Derek Jeter, perpetually in a comfort zone entering his 20th season, was stoic and relaxed in affirming 2014 is his farewell to pinstripes at a press conference Wednesday morning at the New York Yankees spring training facility.
"I tried to do this under the radar," said Jeter, who announced earlier this month on his Facebook page that he was retiring at season's end. "I didn't want this to be a press conference where I come here and read a speech. I didn't want to have everyone, especially my teammates, I didn't want this to be a distraction to them."
Current and former teammates lined the rows of seats before the podium at which Jeter sat, an ode to the player many regard as the greatest Yankee ever.
Jeter, who turns 40 in June, has 3,316 hits, which ranks 10th in baseball history, and a career .312 batting average. His accomplishments include five World Series championships, five Gold Gloves and the 1996 American League Rookie of the Year Award.
"I took a lot of time thinking about this," Jeter said. "I've been very vocal about how difficult last year was, how difficult it was to come to the stadium each and every day. ... This is not a retirement with a press conference. I still have a season to play. I felt as though this was the right time. ... I just felt like this was long enough."
Last season signaled the beginning of the end for Jeter. A broken ankle suffered in the American League playoffs in October 2012 was slow to heal and he played in only 17 games in 2013.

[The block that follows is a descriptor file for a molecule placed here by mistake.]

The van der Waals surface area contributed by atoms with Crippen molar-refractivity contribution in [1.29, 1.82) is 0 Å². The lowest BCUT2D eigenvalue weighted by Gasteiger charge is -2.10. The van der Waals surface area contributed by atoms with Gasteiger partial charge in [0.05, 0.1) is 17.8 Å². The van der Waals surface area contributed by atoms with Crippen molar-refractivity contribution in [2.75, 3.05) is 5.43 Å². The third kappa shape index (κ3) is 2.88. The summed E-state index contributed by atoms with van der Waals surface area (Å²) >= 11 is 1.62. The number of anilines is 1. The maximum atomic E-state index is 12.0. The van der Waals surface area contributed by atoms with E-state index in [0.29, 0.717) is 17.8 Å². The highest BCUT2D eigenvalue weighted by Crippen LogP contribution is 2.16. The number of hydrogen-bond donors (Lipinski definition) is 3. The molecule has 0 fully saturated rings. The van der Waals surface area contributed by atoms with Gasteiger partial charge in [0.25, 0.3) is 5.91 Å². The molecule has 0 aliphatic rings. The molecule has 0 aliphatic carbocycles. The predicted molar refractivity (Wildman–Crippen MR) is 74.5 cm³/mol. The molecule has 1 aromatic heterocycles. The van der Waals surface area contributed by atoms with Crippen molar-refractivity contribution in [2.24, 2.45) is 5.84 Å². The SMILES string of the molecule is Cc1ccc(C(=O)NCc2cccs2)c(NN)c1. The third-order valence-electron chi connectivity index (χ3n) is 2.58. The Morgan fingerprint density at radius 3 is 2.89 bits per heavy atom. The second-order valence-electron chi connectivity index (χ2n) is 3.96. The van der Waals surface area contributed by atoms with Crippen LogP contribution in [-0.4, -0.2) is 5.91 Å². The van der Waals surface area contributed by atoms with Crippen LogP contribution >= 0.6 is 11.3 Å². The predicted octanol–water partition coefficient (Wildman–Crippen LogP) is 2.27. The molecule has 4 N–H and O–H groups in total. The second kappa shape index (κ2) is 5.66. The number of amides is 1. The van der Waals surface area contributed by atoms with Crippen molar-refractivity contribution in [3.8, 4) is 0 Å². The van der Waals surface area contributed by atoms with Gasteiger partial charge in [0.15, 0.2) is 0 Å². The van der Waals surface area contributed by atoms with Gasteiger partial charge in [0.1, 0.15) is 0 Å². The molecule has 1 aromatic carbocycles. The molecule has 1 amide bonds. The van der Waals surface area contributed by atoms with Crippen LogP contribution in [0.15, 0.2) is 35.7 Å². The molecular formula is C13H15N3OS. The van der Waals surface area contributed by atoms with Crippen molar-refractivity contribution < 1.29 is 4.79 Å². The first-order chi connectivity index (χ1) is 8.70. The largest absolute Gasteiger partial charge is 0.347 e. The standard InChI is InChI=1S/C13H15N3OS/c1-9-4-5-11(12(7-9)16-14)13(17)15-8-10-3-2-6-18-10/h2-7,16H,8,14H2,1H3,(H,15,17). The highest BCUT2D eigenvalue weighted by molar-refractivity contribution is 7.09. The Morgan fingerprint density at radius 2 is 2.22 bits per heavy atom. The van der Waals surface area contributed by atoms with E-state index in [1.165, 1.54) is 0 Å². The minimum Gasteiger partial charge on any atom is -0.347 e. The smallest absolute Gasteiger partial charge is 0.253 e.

"This has nothing to do with how I feel physically," Jeter said. "When I talked to family and friends, they said 'take your time.' ... I feel great. Look forward to playing a full season."
The Yankees built their Wednesday schedule around Jeter's press conference, holding voluntary workouts earlier in the day to clear admiring teammates to attend. The entire roster and administration staff was present.
"My teammates, these are the guys that made it fun for me," Jeter said. "The banter back and forth, the highs and lows. They've taken this job, taken the monotony out of it. ... Anytime you have teammates say teammates say good things about you, it's a good thing. It's a team sport."
Jeter's last regular-season game would be Sept. 28 against the Boston Red Sox in Fenway Park and his last appearance in Yankee Stadium, barring the Yankees reaching the playoffs, would be Sept. 25 against the Baltimore Orioles.
Jeter said there are "other things I want to do" and he feels healthy enough that he could continue beyond the 2014 season.
"Not yet," Jeter said. "I've been fortunate. I've played pretty much my entire career with only one major injury. ... I'm just ready to do other things. Not yet -- I see the Steinbrenner Family looking at me."
Jeter said he posted his initial retirement message on Facebook for "selfish reasons" to draw attention to his foundation, one of the areas he plans to focus on next year.